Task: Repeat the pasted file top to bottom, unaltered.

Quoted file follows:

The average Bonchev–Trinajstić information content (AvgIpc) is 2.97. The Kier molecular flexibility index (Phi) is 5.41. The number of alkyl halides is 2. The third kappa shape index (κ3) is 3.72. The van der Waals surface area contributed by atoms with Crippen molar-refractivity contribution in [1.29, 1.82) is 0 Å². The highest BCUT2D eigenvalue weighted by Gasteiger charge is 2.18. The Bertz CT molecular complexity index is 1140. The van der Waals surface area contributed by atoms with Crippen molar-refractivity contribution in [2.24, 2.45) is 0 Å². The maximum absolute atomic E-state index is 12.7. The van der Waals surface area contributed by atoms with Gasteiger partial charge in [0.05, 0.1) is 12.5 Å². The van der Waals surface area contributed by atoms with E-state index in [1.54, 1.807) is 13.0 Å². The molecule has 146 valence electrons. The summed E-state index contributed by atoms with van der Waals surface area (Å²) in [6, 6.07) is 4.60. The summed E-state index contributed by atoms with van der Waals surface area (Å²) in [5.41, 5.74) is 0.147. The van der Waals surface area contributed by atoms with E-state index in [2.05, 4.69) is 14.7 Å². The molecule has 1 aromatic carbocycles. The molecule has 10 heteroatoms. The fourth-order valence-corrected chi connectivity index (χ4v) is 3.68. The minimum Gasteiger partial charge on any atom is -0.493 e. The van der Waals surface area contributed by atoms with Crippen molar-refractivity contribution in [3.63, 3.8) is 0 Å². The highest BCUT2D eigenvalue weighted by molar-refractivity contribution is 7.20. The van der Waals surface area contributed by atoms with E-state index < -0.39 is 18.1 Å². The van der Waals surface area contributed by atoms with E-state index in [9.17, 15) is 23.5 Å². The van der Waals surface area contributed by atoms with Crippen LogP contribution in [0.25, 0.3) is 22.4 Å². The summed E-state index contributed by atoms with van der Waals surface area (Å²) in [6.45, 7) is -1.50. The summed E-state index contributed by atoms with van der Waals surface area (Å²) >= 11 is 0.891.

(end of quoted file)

The average Bonchev–Trinajstić information content (AvgIpc) is 2.97. The Kier molecular flexibility index (Phi) is 5.41. The number of alkyl halides is 2. The third kappa shape index (κ3) is 3.72. The van der Waals surface area contributed by atoms with Crippen molar-refractivity contribution in [1.29, 1.82) is 0 Å². The highest BCUT2D eigenvalue weighted by Gasteiger charge is 2.18. The Bertz CT molecular complexity index is 1140. The van der Waals surface area contributed by atoms with Crippen molar-refractivity contribution in [2.24, 2.45) is 0 Å². The maximum absolute atomic E-state index is 12.7. The van der Waals surface area contributed by atoms with Gasteiger partial charge in [0.05, 0.1) is 12.5 Å². The van der Waals surface area contributed by atoms with E-state index in [1.54, 1.807) is 13.0 Å². The molecule has 146 valence electrons. The summed E-state index contributed by atoms with van der Waals surface area (Å²) in [6, 6.07) is 4.60. The summed E-state index contributed by atoms with van der Waals surface area (Å²) in [5.41, 5.74) is 0.147. The van der Waals surface area contributed by atoms with E-state index in [2.05, 4.69) is 14.7 Å². The molecule has 1 aromatic carbocycles. The molecule has 10 heteroatoms. The fourth-order valence-corrected chi connectivity index (χ4v) is 3.68. The minimum Gasteiger partial charge on any atom is -0.493 e. The van der Waals surface area contributed by atoms with Crippen molar-refractivity contribution in [3.63, 3.8) is 0 Å². The highest BCUT2D eigenvalue weighted by molar-refractivity contribution is 7.20. The van der Waals surface area contributed by atoms with E-state index < -0.39 is 18.1 Å². The van der Waals surface area contributed by atoms with E-state index in [9.17, 15) is 23.5 Å². The van der Waals surface area contributed by atoms with Crippen LogP contribution in [0.25, 0.3) is 22.4 Å². The summed E-state index contributed by atoms with van der Waals surface area (Å²) in [6.45, 7) is -1.50. The summed E-state index contributed by atoms with van der Waals surface area (Å²) >= 11 is 0.891.